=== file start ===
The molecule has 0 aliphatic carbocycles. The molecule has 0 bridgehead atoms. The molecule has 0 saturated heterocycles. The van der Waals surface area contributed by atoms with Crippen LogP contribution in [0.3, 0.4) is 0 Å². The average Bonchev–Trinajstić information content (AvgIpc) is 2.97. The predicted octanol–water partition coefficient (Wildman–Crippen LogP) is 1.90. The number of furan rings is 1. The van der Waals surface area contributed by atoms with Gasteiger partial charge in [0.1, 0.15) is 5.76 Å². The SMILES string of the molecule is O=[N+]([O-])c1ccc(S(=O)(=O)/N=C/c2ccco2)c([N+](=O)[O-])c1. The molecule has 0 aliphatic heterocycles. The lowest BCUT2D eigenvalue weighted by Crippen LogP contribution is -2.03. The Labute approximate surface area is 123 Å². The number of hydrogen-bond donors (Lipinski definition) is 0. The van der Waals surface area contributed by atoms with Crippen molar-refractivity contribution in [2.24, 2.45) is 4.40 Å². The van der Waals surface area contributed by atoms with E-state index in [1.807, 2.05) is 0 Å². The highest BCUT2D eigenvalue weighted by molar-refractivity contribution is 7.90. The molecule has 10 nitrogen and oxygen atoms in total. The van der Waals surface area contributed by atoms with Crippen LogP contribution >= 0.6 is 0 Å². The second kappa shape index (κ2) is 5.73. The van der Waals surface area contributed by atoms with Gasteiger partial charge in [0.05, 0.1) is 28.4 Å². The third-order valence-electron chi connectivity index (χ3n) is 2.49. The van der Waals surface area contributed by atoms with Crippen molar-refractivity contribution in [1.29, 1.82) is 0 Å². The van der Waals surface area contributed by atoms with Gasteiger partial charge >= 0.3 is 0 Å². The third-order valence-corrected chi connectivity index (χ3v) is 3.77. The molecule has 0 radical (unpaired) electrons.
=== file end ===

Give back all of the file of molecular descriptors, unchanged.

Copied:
The molecule has 0 aliphatic carbocycles. The molecule has 0 bridgehead atoms. The molecule has 0 saturated heterocycles. The van der Waals surface area contributed by atoms with Crippen LogP contribution in [0.3, 0.4) is 0 Å². The average Bonchev–Trinajstić information content (AvgIpc) is 2.97. The predicted octanol–water partition coefficient (Wildman–Crippen LogP) is 1.90. The number of furan rings is 1. The van der Waals surface area contributed by atoms with Gasteiger partial charge in [0.1, 0.15) is 5.76 Å². The SMILES string of the molecule is O=[N+]([O-])c1ccc(S(=O)(=O)/N=C/c2ccco2)c([N+](=O)[O-])c1. The molecule has 0 aliphatic heterocycles. The lowest BCUT2D eigenvalue weighted by Crippen LogP contribution is -2.03. The Labute approximate surface area is 123 Å². The number of hydrogen-bond donors (Lipinski definition) is 0. The van der Waals surface area contributed by atoms with Crippen molar-refractivity contribution in [2.24, 2.45) is 4.40 Å². The van der Waals surface area contributed by atoms with E-state index in [1.807, 2.05) is 0 Å². The highest BCUT2D eigenvalue weighted by molar-refractivity contribution is 7.90. The molecule has 10 nitrogen and oxygen atoms in total. The van der Waals surface area contributed by atoms with Crippen LogP contribution >= 0.6 is 0 Å². The second kappa shape index (κ2) is 5.73. The van der Waals surface area contributed by atoms with Gasteiger partial charge in [0.05, 0.1) is 28.4 Å². The third-order valence-electron chi connectivity index (χ3n) is 2.49. The van der Waals surface area contributed by atoms with Crippen molar-refractivity contribution in [1.29, 1.82) is 0 Å². The van der Waals surface area contributed by atoms with Gasteiger partial charge >= 0.3 is 0 Å². The third-order valence-corrected chi connectivity index (χ3v) is 3.77. The molecule has 0 radical (unpaired) electrons.